Revelation 1:20

Revelation 1:20

The mystery of the seven stars which thou sawest in my
right hand
The sense is, that John was to write the mystery of these stars, or the mystical sense of them:

and the seven golden candlesticks;
the mystery, or mysterious sense of them also; for the words are in a continued connection with ( Revelation 1:19 ) , and have respect to the following interpretation of them, and to the epistles in the following chapter, which are mystical, and prophetical of the state of the churches in all succeeding ages:

the seven stars are the angels of the seven churches;
that is, the seven stars which John saw in Christ's right hand, represent the angels, or pastors of the seven churches of Asia, and in them all the pastors and ministers of the churches in all the periods of time until Christ's second coming. Here it may be observed, that the ministers of the Gospel are not only compared to "stars", for which (See Gill on Revelation 1:16); but likewise to "angels", which signifies "messengers", as ministers are sent forth by Christ with the message of the Gospel to publish to the sons of men; and as the angels are Christ's ministering spirits, so are the preachers of the Gospel the ministers of Christ, that wait upon him and serve him in the ministry of the word, and in the administration of ordinances; and there is some agreement between them in holiness, knowledge, zeal, diligence, and watchfulness, in their work; as also they may be so called for the honour and esteem in which they are, both with Christ and his churches; and who like the angels rejoice at the conversion of sinners, and the enlargement of the interest of Christ:

and the seven candlesticks which thou sawest are the seven churches;
represent the seven churches, of Asia, and in them all the churches of Christ, in successive ages, to the end of time; the reasons why these are signified by "candlesticks", (See Gill on Revelation 1:12); and that they are prophetic of the churches of Christ in the several periods of time, until he comes again, will appear from the following considerations: the whole book is called a prophecy, and a revelation of things that were shortly to come to pass, and it would be very strange, and very unsuitable to its title, should the three first chapters contain nothing prophetic in them; the characters of the divine Person under which these seven churches are saluted, as he which is, and was, and is to come, the Alpha and Omega, the first and the last, show that the things written to them belong to the Gospel church state, from the beginning to the end of it, for what other reason can be given for such a peculiar use of them? the very grand and illustrious appearance of Christ, antecedent to these epistles, when compared with the appearance of God, previous to the opening of the sealed book, and the seven seals of it, may induce one to conclude, that as the latter introduces the book prophecy in this revelation, so the former introduces the church prophecy; nor does it seem that such a magnificent appearance is necessary to the bare sending of some letters of advice to some particular churches: moreover, as there are some things in these epistles too common to all the churches and ministers to be restrained to some particular ones, such as Christ's affording his presence among them, signified by his walking amidst the candlesticks, and his care of, and respect unto the ministers of the Gospel, expressed by holding seven stars in his right hand; for can it be thought that Christ only granted his presence to the seven churches in Asia? or that the pastors of those churches were the only ones Christ holds in his right hand? so there are others too particular to certain periods to belong to those churches, as that Smyrna should have a crown of life, Pergamos hidden manna and a white stone, Thyatira the morning star, and Philadelphia be delivered from a temptation that would reach all the world, and is not yet come; for which no reason can be given in the literal sense of these epistles; and it is strange that only seven churches should be sent to, and these only in Asia; why not to the churches in Africa and Europe? and these churches also, all but Ephesus, very obscure ones; why not to the churches at Antioch, Corinth, Rome and it is stranger still, if, as Epiphanius says {w}, there was no church at Thyatira till after the writing of these letters: nothing can account for all this but their being prophetic, there being something in the number, names, situation, and case of these churches, which were emblematical of the state of the church in successive periods of time; to which may be added, that the epiphonema at the close of every epistle, "he that hath an ear, let him hear what the Spirit saith unto the churches", shows that each epistle to every church is not designed for that church only, but for churches; and for what churches but for those who are represented in that period of time, since they must be unsuitable to one another? and besides, this concluding sentence shows, that what is contained in each epistle is something intricate, abstruse, and parabolical, it being only used when some such thing is delivered; see ( Matthew 11:15 ) ( Matthew 13:9 Matthew 13:43 ) . There is one observation more to be made, and which runs through all the epistles, and that is, that the names of the several churches, and the titles which Christ assumes in writing to each, as well as the subject matter of the epistles, have respect to the several distinct periods of the church; all which will more clearly appear in the following notes upon them.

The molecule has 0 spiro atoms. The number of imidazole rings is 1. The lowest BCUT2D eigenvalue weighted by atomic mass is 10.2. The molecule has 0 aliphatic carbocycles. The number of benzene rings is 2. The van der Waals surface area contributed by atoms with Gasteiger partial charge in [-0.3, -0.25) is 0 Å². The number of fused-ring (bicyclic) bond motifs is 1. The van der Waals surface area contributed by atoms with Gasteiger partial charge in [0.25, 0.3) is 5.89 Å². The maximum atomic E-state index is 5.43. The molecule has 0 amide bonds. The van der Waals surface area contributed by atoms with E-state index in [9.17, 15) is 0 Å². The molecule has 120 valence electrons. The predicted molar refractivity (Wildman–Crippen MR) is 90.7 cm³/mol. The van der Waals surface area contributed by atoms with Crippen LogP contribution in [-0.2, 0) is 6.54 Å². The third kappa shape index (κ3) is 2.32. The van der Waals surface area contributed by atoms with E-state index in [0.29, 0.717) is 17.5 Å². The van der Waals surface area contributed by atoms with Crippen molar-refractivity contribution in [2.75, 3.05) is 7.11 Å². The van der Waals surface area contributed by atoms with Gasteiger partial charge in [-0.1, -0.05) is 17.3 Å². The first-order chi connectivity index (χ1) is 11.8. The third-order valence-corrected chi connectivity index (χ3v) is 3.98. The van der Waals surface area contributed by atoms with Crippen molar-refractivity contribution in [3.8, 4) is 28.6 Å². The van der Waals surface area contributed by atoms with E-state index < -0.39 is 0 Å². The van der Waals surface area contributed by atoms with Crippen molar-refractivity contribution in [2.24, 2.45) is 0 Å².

FOOTNOTES:

F23 Contra Haeres. l. 2. Haeres. 51.
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